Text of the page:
Japandi Design Style Explained

Tell all ya friends and neighbors!

Japandi Design Style Explained

Your house should feel like you, not Ikea. Here’s how to get the trending Japandi design style in your own home!


What is Japandi design style?

Finding the design style in your home feels like an ongoing, ever evolving process.

When I first started this blog, I really wanted to be modern farmhouse.

But I didn’t want to be modern farmhouse because it’s what *I* wanted. It’s because I thought I had to do it in order to be successful in the home decor space.


white and gold Beddy's bedding with white bedskirt and rattan vintage headboard

Now I consider our interior design style more transitional, but I’m always on the look for a way to make changes to feel more like “us”.

white walls in living room with black side chairs and black sputnik light fixture

People asked us a lot what style we designed our first flip house and yes, I would definitely say modern, but I would also say it was a bit more than that.

Where am I going with this?

A new design trend I found out about while researching stuff (because I nerd out on stuff like that) called Japandi.

What is Japandi style decorating?

Japandi is the glorious mashup of two styles – Japanese (Japan-) and Scandinavian (-di). The fusion of Japanese and Scandinavian design, Japandi concentrates on creating minimalistic designs that are both highly functional yet aesthetically pleasing.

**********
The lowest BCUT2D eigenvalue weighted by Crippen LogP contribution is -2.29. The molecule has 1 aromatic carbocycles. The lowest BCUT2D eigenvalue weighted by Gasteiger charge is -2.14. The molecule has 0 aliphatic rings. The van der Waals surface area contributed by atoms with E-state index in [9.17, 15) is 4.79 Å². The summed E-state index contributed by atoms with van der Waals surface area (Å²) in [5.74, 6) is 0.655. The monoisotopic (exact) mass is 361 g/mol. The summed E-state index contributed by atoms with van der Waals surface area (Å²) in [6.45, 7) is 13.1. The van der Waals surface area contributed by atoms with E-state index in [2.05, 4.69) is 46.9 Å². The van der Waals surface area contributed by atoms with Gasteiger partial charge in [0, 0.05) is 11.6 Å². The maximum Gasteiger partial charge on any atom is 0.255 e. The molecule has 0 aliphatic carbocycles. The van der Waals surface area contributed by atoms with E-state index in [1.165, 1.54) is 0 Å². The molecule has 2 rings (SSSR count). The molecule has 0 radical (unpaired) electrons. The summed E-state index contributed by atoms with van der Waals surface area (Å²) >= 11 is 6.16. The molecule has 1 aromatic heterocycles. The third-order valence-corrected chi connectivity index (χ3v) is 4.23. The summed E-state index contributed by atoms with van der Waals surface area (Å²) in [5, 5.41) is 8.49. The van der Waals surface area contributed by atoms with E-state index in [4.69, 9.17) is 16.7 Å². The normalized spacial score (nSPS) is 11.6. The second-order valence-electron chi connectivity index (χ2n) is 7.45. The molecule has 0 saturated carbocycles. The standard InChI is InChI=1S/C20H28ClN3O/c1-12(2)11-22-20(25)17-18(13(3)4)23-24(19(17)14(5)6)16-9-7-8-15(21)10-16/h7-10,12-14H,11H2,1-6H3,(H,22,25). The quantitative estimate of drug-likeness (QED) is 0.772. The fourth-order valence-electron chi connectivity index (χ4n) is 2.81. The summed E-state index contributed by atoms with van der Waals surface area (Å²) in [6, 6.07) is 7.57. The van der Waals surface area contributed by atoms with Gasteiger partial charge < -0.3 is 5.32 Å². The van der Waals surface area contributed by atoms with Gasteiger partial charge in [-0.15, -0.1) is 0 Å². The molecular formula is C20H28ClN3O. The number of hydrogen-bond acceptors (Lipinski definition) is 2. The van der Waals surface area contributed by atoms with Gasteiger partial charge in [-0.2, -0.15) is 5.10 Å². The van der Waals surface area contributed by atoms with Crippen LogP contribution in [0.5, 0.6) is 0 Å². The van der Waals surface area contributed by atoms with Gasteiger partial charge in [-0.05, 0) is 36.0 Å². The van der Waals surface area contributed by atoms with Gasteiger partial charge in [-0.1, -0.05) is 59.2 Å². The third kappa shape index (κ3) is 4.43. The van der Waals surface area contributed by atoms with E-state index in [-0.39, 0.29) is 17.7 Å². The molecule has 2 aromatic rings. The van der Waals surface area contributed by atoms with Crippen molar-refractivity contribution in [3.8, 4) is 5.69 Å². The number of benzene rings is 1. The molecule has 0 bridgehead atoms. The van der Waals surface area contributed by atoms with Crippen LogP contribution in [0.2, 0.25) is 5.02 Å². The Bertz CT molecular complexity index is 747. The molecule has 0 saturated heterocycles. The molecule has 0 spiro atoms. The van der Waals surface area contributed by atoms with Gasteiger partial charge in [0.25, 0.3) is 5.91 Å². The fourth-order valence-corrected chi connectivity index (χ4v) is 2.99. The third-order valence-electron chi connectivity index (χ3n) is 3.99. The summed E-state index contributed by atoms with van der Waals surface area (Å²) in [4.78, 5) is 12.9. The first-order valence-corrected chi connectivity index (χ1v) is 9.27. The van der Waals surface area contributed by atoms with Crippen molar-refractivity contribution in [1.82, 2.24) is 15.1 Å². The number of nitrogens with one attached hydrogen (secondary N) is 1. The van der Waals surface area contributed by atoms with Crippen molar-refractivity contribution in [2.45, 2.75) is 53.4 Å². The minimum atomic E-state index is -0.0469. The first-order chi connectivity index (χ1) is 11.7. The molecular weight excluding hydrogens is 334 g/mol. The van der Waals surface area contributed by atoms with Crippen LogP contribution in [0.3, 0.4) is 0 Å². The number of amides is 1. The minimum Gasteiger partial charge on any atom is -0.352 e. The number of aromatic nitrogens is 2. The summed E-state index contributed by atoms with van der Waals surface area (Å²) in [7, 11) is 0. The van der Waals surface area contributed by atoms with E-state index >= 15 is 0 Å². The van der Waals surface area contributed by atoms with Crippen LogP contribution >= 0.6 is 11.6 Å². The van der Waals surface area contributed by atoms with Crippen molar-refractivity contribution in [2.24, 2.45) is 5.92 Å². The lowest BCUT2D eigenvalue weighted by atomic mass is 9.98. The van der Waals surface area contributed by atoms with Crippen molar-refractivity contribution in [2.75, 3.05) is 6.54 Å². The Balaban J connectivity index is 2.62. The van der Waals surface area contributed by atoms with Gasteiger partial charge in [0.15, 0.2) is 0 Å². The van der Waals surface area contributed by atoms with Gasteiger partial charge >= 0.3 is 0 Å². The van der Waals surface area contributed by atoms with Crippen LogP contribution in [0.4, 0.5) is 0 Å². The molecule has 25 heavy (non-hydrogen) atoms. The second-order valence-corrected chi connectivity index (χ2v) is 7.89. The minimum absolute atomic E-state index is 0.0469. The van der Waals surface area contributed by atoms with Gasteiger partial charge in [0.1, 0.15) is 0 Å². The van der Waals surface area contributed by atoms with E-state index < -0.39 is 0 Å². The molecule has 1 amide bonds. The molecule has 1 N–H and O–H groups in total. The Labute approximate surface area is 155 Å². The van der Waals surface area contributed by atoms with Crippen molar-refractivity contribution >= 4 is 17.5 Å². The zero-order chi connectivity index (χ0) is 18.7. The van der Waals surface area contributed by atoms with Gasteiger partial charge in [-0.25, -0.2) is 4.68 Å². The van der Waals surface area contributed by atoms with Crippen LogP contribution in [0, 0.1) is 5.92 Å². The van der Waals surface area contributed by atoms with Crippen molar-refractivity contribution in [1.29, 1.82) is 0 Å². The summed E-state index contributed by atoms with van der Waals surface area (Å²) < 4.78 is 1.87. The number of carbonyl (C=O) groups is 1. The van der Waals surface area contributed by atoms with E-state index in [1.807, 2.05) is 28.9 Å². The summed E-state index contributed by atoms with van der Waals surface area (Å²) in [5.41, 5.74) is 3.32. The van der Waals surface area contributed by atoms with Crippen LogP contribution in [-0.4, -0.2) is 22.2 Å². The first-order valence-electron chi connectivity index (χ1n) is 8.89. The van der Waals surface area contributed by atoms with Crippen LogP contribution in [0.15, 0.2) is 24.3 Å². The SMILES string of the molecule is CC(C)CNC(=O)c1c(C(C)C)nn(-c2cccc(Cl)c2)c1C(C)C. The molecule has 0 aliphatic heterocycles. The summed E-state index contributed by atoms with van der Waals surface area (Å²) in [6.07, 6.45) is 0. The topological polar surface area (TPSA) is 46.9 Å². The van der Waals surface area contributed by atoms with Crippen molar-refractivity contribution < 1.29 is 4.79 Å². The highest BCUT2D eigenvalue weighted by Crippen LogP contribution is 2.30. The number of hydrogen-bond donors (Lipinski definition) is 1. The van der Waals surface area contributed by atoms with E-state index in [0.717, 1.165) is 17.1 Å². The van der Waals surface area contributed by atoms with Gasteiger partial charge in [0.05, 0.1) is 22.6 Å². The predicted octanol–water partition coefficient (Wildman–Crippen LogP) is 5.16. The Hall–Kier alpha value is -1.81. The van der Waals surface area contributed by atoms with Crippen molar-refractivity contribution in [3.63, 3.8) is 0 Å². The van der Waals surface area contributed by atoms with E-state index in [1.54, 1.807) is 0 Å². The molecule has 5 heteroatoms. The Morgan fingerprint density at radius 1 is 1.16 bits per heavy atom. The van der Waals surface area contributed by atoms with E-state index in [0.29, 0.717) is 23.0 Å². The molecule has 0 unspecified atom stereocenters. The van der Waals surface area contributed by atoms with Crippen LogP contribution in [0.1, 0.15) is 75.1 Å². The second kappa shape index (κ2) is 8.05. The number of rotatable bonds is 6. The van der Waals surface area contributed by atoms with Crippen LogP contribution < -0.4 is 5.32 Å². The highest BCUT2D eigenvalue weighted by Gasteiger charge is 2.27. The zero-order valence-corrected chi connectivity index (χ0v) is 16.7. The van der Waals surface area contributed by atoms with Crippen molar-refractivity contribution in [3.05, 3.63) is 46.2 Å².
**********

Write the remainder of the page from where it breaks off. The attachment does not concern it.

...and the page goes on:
kitchen with black island and leather barstools with rattan pendants

Even though we weren’t putting our own furniture in Beverly, we designed it to lean towards the minimalist side of things, which kind of lines up with Japandi design principles.

Why is Japandi popular?

The Japandi design style is a hybrid aesthetic that features the comfort and functionality of Scandinavian design with the minimalistic, simple elegance of Japanese style. The result is very similar to Hygge, which can be described as the essence or feeling of warmth provided by things that are homemade, cozy, and intimate.